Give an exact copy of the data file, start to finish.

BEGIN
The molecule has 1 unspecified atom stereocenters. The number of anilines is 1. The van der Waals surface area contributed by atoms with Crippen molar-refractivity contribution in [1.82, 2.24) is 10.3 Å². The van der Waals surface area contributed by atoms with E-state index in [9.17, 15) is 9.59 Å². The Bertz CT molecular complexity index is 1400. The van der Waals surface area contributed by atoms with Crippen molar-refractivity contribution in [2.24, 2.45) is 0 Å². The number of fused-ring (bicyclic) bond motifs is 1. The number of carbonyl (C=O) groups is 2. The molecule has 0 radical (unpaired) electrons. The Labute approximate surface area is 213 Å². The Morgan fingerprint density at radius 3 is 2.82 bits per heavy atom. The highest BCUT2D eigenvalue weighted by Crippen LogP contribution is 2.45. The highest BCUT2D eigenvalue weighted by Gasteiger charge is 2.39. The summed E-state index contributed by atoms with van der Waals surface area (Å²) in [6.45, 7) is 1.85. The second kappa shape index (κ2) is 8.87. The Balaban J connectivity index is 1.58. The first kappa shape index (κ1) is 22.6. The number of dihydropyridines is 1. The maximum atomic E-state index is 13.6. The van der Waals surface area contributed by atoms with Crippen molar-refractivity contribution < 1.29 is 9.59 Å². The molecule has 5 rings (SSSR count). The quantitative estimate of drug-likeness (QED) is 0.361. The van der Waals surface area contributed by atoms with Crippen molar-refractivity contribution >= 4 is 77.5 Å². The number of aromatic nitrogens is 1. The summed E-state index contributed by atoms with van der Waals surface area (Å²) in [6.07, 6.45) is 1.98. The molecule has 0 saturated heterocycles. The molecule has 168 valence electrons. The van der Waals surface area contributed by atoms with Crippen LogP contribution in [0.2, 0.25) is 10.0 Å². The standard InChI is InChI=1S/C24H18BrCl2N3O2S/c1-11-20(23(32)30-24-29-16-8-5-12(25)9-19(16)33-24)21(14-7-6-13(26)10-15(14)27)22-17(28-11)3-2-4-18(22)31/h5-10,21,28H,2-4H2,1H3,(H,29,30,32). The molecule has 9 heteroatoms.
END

The molecule has 1 unspecified atom stereocenters. The number of anilines is 1. The van der Waals surface area contributed by atoms with Crippen molar-refractivity contribution in [1.82, 2.24) is 10.3 Å². The van der Waals surface area contributed by atoms with E-state index in [9.17, 15) is 9.59 Å². The Bertz CT molecular complexity index is 1400. The van der Waals surface area contributed by atoms with Crippen molar-refractivity contribution in [2.24, 2.45) is 0 Å². The number of fused-ring (bicyclic) bond motifs is 1. The number of carbonyl (C=O) groups is 2. The molecule has 0 radical (unpaired) electrons. The Labute approximate surface area is 213 Å². The Morgan fingerprint density at radius 3 is 2.82 bits per heavy atom. The highest BCUT2D eigenvalue weighted by Crippen LogP contribution is 2.45. The highest BCUT2D eigenvalue weighted by Gasteiger charge is 2.39. The summed E-state index contributed by atoms with van der Waals surface area (Å²) in [6.45, 7) is 1.85. The second kappa shape index (κ2) is 8.87. The Balaban J connectivity index is 1.58. The first kappa shape index (κ1) is 22.6. The number of dihydropyridines is 1. The maximum atomic E-state index is 13.6. The van der Waals surface area contributed by atoms with Crippen molar-refractivity contribution < 1.29 is 9.59 Å². The molecule has 5 rings (SSSR count). The quantitative estimate of drug-likeness (QED) is 0.361. The van der Waals surface area contributed by atoms with Crippen molar-refractivity contribution >= 4 is 77.5 Å². The number of aromatic nitrogens is 1. The summed E-state index contributed by atoms with van der Waals surface area (Å²) in [6.07, 6.45) is 1.98. The molecule has 0 saturated heterocycles. The molecule has 168 valence electrons. The van der Waals surface area contributed by atoms with Crippen LogP contribution in [0.2, 0.25) is 10.0 Å². The standard InChI is InChI=1S/C24H18BrCl2N3O2S/c1-11-20(23(32)30-24-29-16-8-5-12(25)9-19(16)33-24)21(14-7-6-13(26)10-15(14)27)22-17(28-11)3-2-4-18(22)31/h5-10,21,28H,2-4H2,1H3,(H,29,30,32). The molecule has 9 heteroatoms.